In reply to by Martha (not verified)

Hi Martha,
SSDI is calculated based off of your entire work record, so when you started working from now. The SSA may determine the date you had stopped working as the date your work record had stopped for the purposes of calculating your benefits.

Mon, 05/02/2016 - 09:46 Permalink
Martha (not verified)

In reply to by Bryan

Thankyou, My old job is offering me to be able to access my pension benefits now at 58 1/2 and since i have no income this is badly needed. My husbands low income does not cover the bills. But I am worried since I am still in the process for my SSDI .Will this affect my outcome or the amount they are calculating? I turn 59 1/2 next year in June. Please any advice would be appreciated.

Wed, 07/20/2016 - 17:45 Permalink

In reply to by Paul (not verified)

Hi Paul,
Your retirement amount is based on your payroll taxes, and as such it can vary by how much a person makes and how much they had paid into Social Security.

Mon, 10/23/2017 - 16:54 Permalink
Christine (not verified)

In reply to by Deanna

i receive my deceased husbands pension, he worked for the state, and I am on SSD. I am 62 now, what happens when I reach retirement age.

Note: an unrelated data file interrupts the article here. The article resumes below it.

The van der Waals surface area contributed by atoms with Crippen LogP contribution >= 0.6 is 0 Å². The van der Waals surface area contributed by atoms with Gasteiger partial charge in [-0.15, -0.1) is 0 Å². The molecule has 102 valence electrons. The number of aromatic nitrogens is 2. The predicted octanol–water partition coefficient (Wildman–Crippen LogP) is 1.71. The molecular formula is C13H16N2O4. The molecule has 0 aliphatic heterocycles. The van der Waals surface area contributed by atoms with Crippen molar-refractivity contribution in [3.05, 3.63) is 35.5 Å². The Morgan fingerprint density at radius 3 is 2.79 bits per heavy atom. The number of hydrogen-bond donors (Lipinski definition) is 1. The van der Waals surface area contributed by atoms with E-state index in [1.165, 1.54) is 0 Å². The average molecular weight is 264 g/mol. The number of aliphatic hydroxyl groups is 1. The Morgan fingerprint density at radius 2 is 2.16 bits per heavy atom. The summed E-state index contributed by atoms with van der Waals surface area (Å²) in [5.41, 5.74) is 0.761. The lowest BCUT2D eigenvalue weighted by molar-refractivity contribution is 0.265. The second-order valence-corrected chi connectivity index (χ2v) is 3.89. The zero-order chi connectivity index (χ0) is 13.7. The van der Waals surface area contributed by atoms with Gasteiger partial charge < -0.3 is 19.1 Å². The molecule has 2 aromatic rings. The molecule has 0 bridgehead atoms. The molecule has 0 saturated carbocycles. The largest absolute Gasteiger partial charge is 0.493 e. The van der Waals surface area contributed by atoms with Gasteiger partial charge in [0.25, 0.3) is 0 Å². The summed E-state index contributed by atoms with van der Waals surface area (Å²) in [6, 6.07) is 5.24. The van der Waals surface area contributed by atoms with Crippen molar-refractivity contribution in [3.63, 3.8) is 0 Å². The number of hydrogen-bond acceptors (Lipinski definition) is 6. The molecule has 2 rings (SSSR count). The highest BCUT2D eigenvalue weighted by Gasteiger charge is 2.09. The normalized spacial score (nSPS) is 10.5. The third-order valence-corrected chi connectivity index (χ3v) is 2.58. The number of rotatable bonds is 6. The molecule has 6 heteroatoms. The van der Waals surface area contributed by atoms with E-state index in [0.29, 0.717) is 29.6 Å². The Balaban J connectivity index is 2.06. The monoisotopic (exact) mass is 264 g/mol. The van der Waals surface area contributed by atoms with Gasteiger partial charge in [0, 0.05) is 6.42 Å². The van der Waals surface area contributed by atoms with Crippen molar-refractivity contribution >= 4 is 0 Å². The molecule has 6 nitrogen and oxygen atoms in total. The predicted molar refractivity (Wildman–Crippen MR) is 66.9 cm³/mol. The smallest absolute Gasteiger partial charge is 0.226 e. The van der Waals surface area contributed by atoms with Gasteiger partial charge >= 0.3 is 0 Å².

Thank You

Wed, 11/08/2017 - 13:00 Permalink

In reply to by Christine (not verified)

Hi Christine,
Your Disability benefits would convert to retirement benefits. As for your husband's pension, I could not as that would be something to ask the administrators of the pension.

Fri, 11/10/2017 - 12:54 Permalink
Mary (not verified)

I am receiving SS Disability. When these payments convert to social security at my full retirement age,66, can I suspend these payments and then receive the increased payments at age 70? I know I cannot file on my husbands account during that time, but I don't know if I would be eligible to stop the payments and received the increased amount.

Mon, 05/02/2016 - 13:05 Permalink

In reply to by Mary (not verified)

Hi Mary,
If you are receiving SSDI, you may be receiving the maximum benefit amount that you would be able to get, even before your benefits convert to retirement. Additionally, file and suspend rules have changed and it may not be to your advantage to file and suspend at full retirement age.

Mon, 05/02/2016 - 13:40 Permalink
Pete Deltoro (not verified)

Excellent ideas - I learned a lot from the insight , Does anyone know where my business can obtain a sample SSA-827 copy to work with ?

Wed, 05/04/2016 - 10:18 Permalink
Penelope (not verified)

In reply to by Bryan

I am on ssdi. I am almost 62.
You said we could work some.
I thought we weren't allowed.
You said we could work all we want once retirement kicks in.
Wouldn't we get in trouble since we were on disability?

Mon, 05/09/2016 - 14:22 Permalink

In reply to by Penelope (not verified)

Hi Penelope,
Depending on your disability determination, you may be able to work. I would contact the SSA to find out if you have the option to work based on their determination. Additionally, since retirement benefits have no restrictions relating to substantial gainful activity, once they are converted to retirement benefits, you would be able to work as much as you'd want.

Tue, 05/10/2016 - 12:06 Permalink
Linda (not verified)

In reply to by Bryan